More than 2,000 miles away from Boonyamarn’s home in Thailand, Brian Wong, a first-year business economics student, and his brother entered their own self-quarantine in a Hong Kong hotel.
A few days after Wong arrived in Hong Kong on March 16, the city declared all arrivals would be required to self-quarantine for 14 days. Despite avoiding the requirement, Wong and his brother, who also attends college in the United States, opted to conduct a sort of self-quarantine anyway, staying in a hotel for two weeks to avoid infecting his family and only leaving for essential items.
Christine Ow, another UCLA international student who chose to return home, began her 14-day quarantine March 23 in Singapore, she said via email. The second-year political science student arrived in Singapore before a surge in imported cases from people who had been traveling internationally and was able to serve her two-week-long quarantine at home with family, she said.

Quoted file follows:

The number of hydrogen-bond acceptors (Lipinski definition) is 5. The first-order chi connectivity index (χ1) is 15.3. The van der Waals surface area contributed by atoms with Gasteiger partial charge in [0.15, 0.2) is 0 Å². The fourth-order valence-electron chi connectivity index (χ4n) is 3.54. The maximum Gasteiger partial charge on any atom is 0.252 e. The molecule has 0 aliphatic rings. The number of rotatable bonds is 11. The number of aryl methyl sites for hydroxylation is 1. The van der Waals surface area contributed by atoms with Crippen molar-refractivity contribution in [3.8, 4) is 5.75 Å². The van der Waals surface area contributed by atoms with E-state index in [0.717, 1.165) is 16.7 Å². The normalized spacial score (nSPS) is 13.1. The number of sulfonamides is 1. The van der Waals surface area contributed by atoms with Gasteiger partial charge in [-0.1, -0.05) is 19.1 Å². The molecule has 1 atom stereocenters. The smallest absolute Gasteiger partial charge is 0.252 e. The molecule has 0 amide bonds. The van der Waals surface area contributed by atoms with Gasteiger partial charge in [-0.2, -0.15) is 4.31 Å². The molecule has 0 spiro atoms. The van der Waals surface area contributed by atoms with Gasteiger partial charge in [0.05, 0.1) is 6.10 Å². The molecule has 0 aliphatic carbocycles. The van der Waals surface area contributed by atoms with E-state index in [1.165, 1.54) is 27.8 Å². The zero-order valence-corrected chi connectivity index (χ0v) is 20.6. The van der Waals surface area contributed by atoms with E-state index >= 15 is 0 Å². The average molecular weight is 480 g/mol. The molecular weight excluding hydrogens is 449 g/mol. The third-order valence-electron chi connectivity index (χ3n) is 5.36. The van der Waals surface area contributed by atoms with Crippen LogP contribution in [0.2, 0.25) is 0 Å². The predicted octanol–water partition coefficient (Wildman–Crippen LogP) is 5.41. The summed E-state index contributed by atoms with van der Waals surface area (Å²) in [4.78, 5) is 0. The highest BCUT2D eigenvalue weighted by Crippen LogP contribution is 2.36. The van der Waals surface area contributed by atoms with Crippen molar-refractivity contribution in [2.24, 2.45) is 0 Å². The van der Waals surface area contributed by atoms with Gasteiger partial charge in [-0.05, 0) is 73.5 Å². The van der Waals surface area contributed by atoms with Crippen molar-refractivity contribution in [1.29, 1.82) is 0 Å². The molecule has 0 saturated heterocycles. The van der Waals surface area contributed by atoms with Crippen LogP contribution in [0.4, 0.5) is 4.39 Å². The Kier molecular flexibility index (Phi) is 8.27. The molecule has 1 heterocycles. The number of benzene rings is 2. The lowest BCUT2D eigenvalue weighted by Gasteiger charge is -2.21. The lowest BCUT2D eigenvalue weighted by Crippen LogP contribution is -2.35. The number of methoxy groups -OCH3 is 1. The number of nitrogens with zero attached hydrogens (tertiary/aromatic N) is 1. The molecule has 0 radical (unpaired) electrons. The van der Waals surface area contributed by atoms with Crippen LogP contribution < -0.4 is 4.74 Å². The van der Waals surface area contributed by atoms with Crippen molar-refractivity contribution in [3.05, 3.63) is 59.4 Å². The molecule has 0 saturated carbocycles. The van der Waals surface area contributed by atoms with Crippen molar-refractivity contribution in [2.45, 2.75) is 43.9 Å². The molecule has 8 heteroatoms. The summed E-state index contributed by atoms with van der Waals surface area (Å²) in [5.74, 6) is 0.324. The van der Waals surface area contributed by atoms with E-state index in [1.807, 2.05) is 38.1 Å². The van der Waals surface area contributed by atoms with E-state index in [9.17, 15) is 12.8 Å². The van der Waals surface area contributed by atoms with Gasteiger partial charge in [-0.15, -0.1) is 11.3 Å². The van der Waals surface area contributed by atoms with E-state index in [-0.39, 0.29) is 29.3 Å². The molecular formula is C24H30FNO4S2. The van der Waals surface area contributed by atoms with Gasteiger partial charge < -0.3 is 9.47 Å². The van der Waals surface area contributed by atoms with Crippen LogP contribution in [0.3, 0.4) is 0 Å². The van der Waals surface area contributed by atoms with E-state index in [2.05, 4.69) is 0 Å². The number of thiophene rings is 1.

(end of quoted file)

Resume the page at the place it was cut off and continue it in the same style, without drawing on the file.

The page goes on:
Boonyamarn’s first week in isolation took its toll as she adapted to quarantine. The symptoms of the disease were always in the back of her mind, and she often found that her thoughts wandered to her health while she went about her daily routine.
“The first week is when the symptoms are the most prominent. It (was) really hard to concentrate, … and I was really jet-lagged,” Boonyamarn said. “Watch lectures, take notes, and then eat, sleep. Yeah, that’s about it.”
Boonyamarn enrolled in four classes this quarter, and spent a lot of time during her quarantine watching lectures.